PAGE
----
We are drowning in triumphalism. Poll after poll has shown that the vast majority of voters, even a conspicuous number of self-described Republicans, are amenable to the radical tax increases proposed by the Democratic Party’s leftmost celebrities. A new day is dawning, the headlines blare. Austerity has become a four-letter word, and the new progressive age is upon us.

It is not particularly surprising that the public favors the prospect of augmenting America’s social-welfare programs with almost no tradeoffs. After all, the tax increases meant to fund these programs target only the exorbitantly wealthy, and they can presumably afford it. But a cursory glance under the hood of these proposals exposes the political media’s incurious jubilance for the abdication of responsibility that it is.

When Rep. Alexandria Ocasio-Cortez is quizzed by interviewers about how she planned to pay for the expansive public programs she advocates, her knee-jerk response had been to question the validity of the premise. But when indignation alone repeatedly failed to satisfy her skeptics, she finally came up with a funding mechanism: marginal “tax rates as high as 60 or 70 percent” on your “10 millionth dollar” or more.

Now, the wildly divergent economic impacts and potential revenues in that 10 percent gap suggest that this was not an especially well-thought-out proposal, but some intrepid analysts went ahead and scored it anyway. It turns out that, in 2016, only about 16,000 Americans showed more than $10 million in taxable income. And since marginal rates below that “10 millionth dollar” wouldn’t change, the new federal tax revenue generated by this hike amounts to only about $72 billion annually or $720 billion over a decade. Considering that the United States currently shells out about $2.5 trillion on mandatory spending alone (Social Security, Medicare, Medicaid, unemployment and pension benefits, and a host of other social-welfare programs), it’s safe to say that AOC’s proposal falls short of being a comprehensive funding mechanism for her policy preferences.

A passing glance at Rep. Ocasio-Cortez’s tax-related thought quickly leads observers to conclude that the pool of money it draws from isn’t enough to allay critics’ concerns. Democrats need a bigger pool. The obvious next step would be to import a European idea, a tax on wealth. Wealth taxes in places like Norway, France, and Iceland have proven windfalls for their respective treasuries, and American progressives have long been envious of Europe’s confiscatory social compact. It was inevitable that one of the Democratic Party’s 2020 candidates would endorse the idea, and Sen. Elizabeth Warren was the first.

Warren’s plan for a 2 percent tax on the assets of households worth over $50 million and a 3 percent tax on over $1 billion in wealth is estimated by two University of California-Berkeley economists to be able to produce $2.75 trillion over ten years. Again, a little more than what America spends on non-discretionary spending in one year. More ambitiously, Warren would impose an “exit tax” on Americans who try to avoid this tax by renouncing their U.S. citizenship, essentially expropriating 40 percent of all their property and assets.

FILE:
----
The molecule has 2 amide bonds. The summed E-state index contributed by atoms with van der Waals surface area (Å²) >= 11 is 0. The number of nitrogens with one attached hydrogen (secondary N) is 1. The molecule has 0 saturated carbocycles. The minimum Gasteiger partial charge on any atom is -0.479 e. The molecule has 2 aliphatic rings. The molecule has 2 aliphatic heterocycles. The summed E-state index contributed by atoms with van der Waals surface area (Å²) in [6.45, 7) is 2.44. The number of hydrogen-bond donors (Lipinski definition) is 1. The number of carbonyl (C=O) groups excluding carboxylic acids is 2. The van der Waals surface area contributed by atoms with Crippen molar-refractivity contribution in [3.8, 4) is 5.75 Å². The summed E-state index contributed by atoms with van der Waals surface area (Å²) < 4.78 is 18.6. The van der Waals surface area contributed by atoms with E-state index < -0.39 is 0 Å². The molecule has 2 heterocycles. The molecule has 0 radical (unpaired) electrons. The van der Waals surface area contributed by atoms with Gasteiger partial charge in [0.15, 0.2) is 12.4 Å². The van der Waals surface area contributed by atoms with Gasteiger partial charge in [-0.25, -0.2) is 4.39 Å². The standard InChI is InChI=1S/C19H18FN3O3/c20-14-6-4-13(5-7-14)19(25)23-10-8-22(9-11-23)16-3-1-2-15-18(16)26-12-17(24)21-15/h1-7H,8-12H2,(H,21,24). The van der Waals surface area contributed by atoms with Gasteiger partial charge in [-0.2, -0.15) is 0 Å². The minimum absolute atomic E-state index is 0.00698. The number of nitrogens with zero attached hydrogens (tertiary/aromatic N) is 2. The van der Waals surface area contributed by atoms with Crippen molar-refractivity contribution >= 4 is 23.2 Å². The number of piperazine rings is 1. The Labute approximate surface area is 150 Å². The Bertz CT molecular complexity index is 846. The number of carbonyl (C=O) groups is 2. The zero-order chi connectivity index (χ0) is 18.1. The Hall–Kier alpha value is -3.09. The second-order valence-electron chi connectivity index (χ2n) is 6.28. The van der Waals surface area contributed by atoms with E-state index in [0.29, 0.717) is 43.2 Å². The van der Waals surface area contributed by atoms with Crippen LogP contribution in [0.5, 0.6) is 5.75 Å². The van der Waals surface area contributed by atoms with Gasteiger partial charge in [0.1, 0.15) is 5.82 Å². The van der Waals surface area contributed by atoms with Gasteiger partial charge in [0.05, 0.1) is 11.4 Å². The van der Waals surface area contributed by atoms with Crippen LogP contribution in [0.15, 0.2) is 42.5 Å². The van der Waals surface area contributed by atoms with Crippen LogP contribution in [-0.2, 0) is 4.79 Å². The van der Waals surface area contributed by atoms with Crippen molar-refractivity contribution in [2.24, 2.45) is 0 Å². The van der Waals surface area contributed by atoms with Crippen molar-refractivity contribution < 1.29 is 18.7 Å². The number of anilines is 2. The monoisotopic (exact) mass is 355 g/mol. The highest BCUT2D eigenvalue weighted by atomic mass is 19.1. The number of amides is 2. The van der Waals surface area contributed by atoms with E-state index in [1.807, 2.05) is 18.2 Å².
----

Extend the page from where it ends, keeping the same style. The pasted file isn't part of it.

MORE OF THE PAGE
This constitutionally dubious plan may not survive scrutiny in the courts, and concedes that wealthy Americans will pursue every available avenue to hide the assets they are now obligated to itemize for the IRS. What’s more, the dramatic reduction in wealth will have downstream effects on tax revenue, as less money is invested in the economy, resulting in less consumption, fewer new opportunities for employment, and reduced revenue from taxes on income, payroll, and capital gains. These effects are observable in every society that has experimented with seizing the property of high earners.

To these irritating but immutable economic realities, progressives tend to respond with more indignation. “Because they can hire good accountants to avoid tax policy, we should not change the tax laws?” asked progressive analyst Zerlina Maxwell. If the objective is to generate more revenues and not to reduce the pool from which those revenues are drawn merely to cut the rich down to size, then the idea should be to create an effective tax code that discourages tax avoidance.

And, of course, all these tax plans fall dramatically short of funding the cornucopia of progressive aspirations that masquerade as policy proposals. Medicare-for-all ($32 trillion over ten years); a “Green New Deal (at least $1 trillion at the outset, but likely far more); tuition-free state college ($470 billion over ten years); a federal jobs guarantee (up to $5 trillion over ten years); a minimum basic universal income ($38 trillion over ten years); and so on. Most of these programs plan to make ends meet by imposing a variety of new taxes on untaxed or low-taxed sectors of the economy or assuming Americans make do with less. In the end, though, their more honest advocates confess that the national credit card will cover most of these costs and the lost revenue associated with their economic disruption.

The shallowest analysis of progressive tax plans and wild-eyed social-welfare proposals focuses on their popularity. Indeed, getting something for nothing is always going to be very popular. It’s more than a little revealing that the national press has, for the most part, avoided the only question that matters: Will these proposals work? As Sen. Kamala Harris’s woeful experience shows, the devil is in the details. And the devil always gets his due.

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